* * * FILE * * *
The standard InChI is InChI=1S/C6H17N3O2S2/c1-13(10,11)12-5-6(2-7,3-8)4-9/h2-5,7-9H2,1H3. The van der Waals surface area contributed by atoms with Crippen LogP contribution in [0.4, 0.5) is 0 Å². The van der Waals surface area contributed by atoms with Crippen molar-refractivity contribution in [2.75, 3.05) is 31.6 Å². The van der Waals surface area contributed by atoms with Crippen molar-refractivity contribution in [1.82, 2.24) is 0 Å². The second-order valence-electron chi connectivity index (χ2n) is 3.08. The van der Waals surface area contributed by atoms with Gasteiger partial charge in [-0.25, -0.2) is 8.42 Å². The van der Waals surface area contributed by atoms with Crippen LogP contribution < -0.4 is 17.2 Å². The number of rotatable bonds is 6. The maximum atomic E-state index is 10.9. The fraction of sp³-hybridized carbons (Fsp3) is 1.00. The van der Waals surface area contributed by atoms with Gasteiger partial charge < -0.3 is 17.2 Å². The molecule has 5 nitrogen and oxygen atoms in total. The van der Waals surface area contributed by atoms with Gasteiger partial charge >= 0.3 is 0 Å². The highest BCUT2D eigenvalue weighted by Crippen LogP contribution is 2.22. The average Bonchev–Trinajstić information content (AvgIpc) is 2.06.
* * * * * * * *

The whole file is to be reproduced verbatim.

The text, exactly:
The standard InChI is InChI=1S/C6H17N3O2S2/c1-13(10,11)12-5-6(2-7,3-8)4-9/h2-5,7-9H2,1H3. The van der Waals surface area contributed by atoms with Crippen LogP contribution in [0.4, 0.5) is 0 Å². The van der Waals surface area contributed by atoms with Crippen molar-refractivity contribution in [2.75, 3.05) is 31.6 Å². The van der Waals surface area contributed by atoms with Crippen molar-refractivity contribution in [1.82, 2.24) is 0 Å². The second-order valence-electron chi connectivity index (χ2n) is 3.08. The van der Waals surface area contributed by atoms with Gasteiger partial charge in [-0.25, -0.2) is 8.42 Å². The van der Waals surface area contributed by atoms with Crippen LogP contribution < -0.4 is 17.2 Å². The number of rotatable bonds is 6. The maximum atomic E-state index is 10.9. The fraction of sp³-hybridized carbons (Fsp3) is 1.00. The van der Waals surface area contributed by atoms with Gasteiger partial charge < -0.3 is 17.2 Å². The molecule has 5 nitrogen and oxygen atoms in total. The van der Waals surface area contributed by atoms with Gasteiger partial charge >= 0.3 is 0 Å². The highest BCUT2D eigenvalue weighted by Crippen LogP contribution is 2.22. The average Bonchev–Trinajstić information content (AvgIpc) is 2.06.